If you are already writing your postgraduate applications, here are my top tips to ensure that your application will be a successful one:

  • Compile and evidence your GSA experience; your graduate attributes and skills, live /professional projects undertaken, critical and theoretical practice and achievements.
  • Identify any skills/knowledge gaps you may have for your long term ambition and make sure that your selected course helps develop new learning and practice to plug those gaps.
  • Strengthen your application, with focused work experience, voluntary practice and extra- curricular activities.
  • Identify how you prefer to learn and the type of learning environment that you thrive in, as this will help you to select the best course for you.
  • Make sure you are fully aware of what course administrators are looking for by attending open days, ask questioning and seeking guidance on what administrators would expect prospective candidates to evidence within their applications.
  • Check your selected course’s graduate destinations; do the graduates from the course find employment in the area that you are interested in? Are there specific links to the sector you wish to enter within the course? Will you be able to develop your professional experience through this learning?
  • Finally, ensure that you make your application to your post graduate course in plenty of time and you are aware of all the relevant deadlines (including funding.)

Find out more about postgraduate courses here:


UCAS/Postgraduate courses:

* Average % of GSA Graduates in full time further study six months after Graduation Destination of Leavers in Higher Education (DLHE). See HESA for more information:

The Tricky Art of Predicting Your Future Career……

ImageJanuary is always an interesting time for reflection and thinking about what the coming year will bring. If you are a final year student, you will be currently preparing for your transition into the world of work and decisions about what next are probably in your thoughts.

When thinking about your career, having a crystal ball or the capacity to predict the future would be a useful skill to have to help you to make good career decisions, especially in the current employment environment where opportunities, occupations and skill requirements are ever changing. Unfortunately, we simply don’t have this ability and leaving your career to chance or hope is not recommended.  So, how can you predict the future and support yourself to make informed and realistic choices about your career and the creative industries?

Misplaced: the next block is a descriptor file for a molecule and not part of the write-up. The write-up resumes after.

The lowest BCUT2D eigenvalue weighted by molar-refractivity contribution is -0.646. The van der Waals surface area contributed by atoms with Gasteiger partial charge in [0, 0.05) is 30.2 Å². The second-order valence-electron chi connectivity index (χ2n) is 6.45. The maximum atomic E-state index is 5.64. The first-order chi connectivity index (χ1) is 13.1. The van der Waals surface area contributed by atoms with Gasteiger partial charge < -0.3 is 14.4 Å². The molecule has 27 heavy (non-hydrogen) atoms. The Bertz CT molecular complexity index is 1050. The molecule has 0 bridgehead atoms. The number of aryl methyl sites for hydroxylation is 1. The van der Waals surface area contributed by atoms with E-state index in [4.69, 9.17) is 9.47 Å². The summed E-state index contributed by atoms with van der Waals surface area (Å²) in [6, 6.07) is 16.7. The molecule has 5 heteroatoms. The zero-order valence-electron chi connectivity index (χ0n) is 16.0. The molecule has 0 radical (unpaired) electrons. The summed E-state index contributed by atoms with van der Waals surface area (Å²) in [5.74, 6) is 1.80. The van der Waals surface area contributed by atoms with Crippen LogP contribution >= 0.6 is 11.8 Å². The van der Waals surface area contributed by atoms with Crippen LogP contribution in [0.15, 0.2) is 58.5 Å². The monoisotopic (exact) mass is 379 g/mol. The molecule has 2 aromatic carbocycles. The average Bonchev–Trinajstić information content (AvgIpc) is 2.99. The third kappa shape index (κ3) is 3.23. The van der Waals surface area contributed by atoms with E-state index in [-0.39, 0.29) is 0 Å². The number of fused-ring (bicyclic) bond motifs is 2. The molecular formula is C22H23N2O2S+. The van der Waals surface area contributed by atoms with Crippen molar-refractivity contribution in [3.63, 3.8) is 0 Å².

The good news is that there are some simple tasks that you can adopt into your daily routine that will help you to become more knowledgeable about your sector, the shifting job market and employer needs.

Here are my top tips to help you predict your future career options:

  • Undertake specific sector research…..Are you reading industry magazines? They are a great source of information about your industry, leading professionals and companies, as well as helping you to keep abreast of skill requirements and industry wants.Are you signed up to sector organisation e newsletters and updates?Are you aware  of sector council websites? These are a great resource, packed full of detail about your sector’s labour market, career options, and advice. See:  Skillset: , Creative Choices: and Creative and Cultural Skills Council: for further information.
  • Gain an industry placement…this is a fantastic way to learn more about what it is like ‘in the field’, gain experience of a working environment and  hear from professionals about what they see as the future developments in their sector.
  • Keep your ear to the ground…. Social media is a great way to hear about current trends in your sector as well as spot up and coming ones. Shape your twitter fed to help you gain relevant sector information by signing up to company’s twitter feeds, industry organisations and magazines. ’Like’ company pages on Facebook. Join sector groups on Linked in.
  • Keep networking…one of my favourite ways to hear about up and coming events, trends, jobs etc.   Your network should be helping you to source information about your sector…if it is not check that your network is as professionally focused as it can be and take action to develop it.

Not sure what type of information you can find and how it can help? Here are some highlights from information that I have come across recently, that are already being forecast for the creative industry in 2013:

  • Growth in opportunities, Nesta  forecasts that between 2009 and 2013, the UK Creative Industries will grow on average at 4%, more than double the rate of the rest of the economy and by 2013 would employ 1.3 million people.
  • Multi skilling will continue to be a trend where job seekers will need an understanding of different technologies (brought about by the dramatic increase in digital practice) and their application within the sector. (NESTA)
  • Archiving skills, awareness and practice will be in demand especially for the digital sector.(NESTA)
  • Management, leadership and business skills will continue to be important. (CCSkills)
  • Average wage for creative’s in the UK will continue to be around £7.36 for visual artists and for designers £11.40 per hour. (CCSkills sector statistics 2012/13)

So, while you might not be able to completely predict the future, actively undertaking sector research and keeping up to date with your industry, will help you to make informed decisions about your future career and plans. Good luck with your research.

Find out more about the Creative sector in Scotland and the UK: